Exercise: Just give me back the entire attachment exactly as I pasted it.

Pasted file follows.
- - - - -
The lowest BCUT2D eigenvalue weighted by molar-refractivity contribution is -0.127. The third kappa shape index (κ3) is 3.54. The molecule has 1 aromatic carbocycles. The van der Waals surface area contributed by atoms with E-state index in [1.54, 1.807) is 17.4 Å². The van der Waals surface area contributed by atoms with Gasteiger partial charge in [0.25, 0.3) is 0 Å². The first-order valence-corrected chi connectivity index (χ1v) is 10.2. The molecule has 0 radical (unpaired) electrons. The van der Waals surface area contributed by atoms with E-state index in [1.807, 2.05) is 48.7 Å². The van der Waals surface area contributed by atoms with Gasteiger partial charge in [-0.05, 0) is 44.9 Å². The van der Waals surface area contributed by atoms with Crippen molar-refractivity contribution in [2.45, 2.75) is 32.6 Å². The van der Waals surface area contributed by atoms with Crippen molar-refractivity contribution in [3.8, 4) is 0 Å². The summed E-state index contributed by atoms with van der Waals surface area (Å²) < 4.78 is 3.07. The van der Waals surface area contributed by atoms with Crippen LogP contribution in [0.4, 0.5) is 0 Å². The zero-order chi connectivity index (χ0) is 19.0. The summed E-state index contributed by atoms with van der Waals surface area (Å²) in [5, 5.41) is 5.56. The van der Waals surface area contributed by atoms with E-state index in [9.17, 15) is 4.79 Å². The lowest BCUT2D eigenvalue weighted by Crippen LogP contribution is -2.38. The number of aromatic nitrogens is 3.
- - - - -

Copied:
The lowest BCUT2D eigenvalue weighted by molar-refractivity contribution is -0.127. The third kappa shape index (κ3) is 3.54. The molecule has 1 aromatic carbocycles. The van der Waals surface area contributed by atoms with E-state index in [1.54, 1.807) is 17.4 Å². The van der Waals surface area contributed by atoms with Gasteiger partial charge in [0.25, 0.3) is 0 Å². The first-order valence-corrected chi connectivity index (χ1v) is 10.2. The molecule has 0 radical (unpaired) electrons. The van der Waals surface area contributed by atoms with E-state index in [1.807, 2.05) is 48.7 Å². The van der Waals surface area contributed by atoms with Gasteiger partial charge in [-0.05, 0) is 44.9 Å². The van der Waals surface area contributed by atoms with Crippen molar-refractivity contribution in [2.45, 2.75) is 32.6 Å². The van der Waals surface area contributed by atoms with Crippen molar-refractivity contribution in [3.8, 4) is 0 Å². The summed E-state index contributed by atoms with van der Waals surface area (Å²) < 4.78 is 3.07. The van der Waals surface area contributed by atoms with Crippen LogP contribution in [0.4, 0.5) is 0 Å². The zero-order chi connectivity index (χ0) is 19.0. The summed E-state index contributed by atoms with van der Waals surface area (Å²) in [5, 5.41) is 5.56. The van der Waals surface area contributed by atoms with E-state index in [9.17, 15) is 4.79 Å². The lowest BCUT2D eigenvalue weighted by Crippen LogP contribution is -2.38. The number of aromatic nitrogens is 3.